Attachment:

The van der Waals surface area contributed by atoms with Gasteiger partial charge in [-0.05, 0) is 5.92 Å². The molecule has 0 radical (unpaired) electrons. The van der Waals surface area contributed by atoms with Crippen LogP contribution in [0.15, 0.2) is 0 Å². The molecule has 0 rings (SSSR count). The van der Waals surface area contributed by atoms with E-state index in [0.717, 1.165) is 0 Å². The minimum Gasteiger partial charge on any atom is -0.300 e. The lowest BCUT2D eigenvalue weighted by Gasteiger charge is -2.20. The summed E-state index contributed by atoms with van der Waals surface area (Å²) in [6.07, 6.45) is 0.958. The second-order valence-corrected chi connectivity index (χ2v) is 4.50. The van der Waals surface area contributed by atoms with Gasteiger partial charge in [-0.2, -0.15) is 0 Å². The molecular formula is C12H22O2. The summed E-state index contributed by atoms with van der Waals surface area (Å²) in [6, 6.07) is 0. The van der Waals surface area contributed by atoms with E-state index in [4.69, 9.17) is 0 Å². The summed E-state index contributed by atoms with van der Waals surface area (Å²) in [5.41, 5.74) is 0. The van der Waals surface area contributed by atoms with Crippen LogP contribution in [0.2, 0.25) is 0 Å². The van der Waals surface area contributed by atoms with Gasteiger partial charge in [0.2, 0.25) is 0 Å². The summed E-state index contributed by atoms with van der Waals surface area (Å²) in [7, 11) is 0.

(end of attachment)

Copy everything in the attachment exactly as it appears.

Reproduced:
The van der Waals surface area contributed by atoms with Gasteiger partial charge in [-0.05, 0) is 5.92 Å². The molecule has 0 radical (unpaired) electrons. The van der Waals surface area contributed by atoms with Crippen LogP contribution in [0.15, 0.2) is 0 Å². The molecule has 0 rings (SSSR count). The van der Waals surface area contributed by atoms with E-state index in [0.717, 1.165) is 0 Å². The minimum Gasteiger partial charge on any atom is -0.300 e. The lowest BCUT2D eigenvalue weighted by Gasteiger charge is -2.20. The summed E-state index contributed by atoms with van der Waals surface area (Å²) in [6.07, 6.45) is 0.958. The second-order valence-corrected chi connectivity index (χ2v) is 4.50. The van der Waals surface area contributed by atoms with Gasteiger partial charge in [-0.2, -0.15) is 0 Å². The molecular formula is C12H22O2. The summed E-state index contributed by atoms with van der Waals surface area (Å²) in [6, 6.07) is 0. The van der Waals surface area contributed by atoms with E-state index in [4.69, 9.17) is 0 Å². The summed E-state index contributed by atoms with van der Waals surface area (Å²) in [5.41, 5.74) is 0. The van der Waals surface area contributed by atoms with Crippen LogP contribution in [0.2, 0.25) is 0 Å². The van der Waals surface area contributed by atoms with Gasteiger partial charge in [0.2, 0.25) is 0 Å². The summed E-state index contributed by atoms with van der Waals surface area (Å²) in [7, 11) is 0.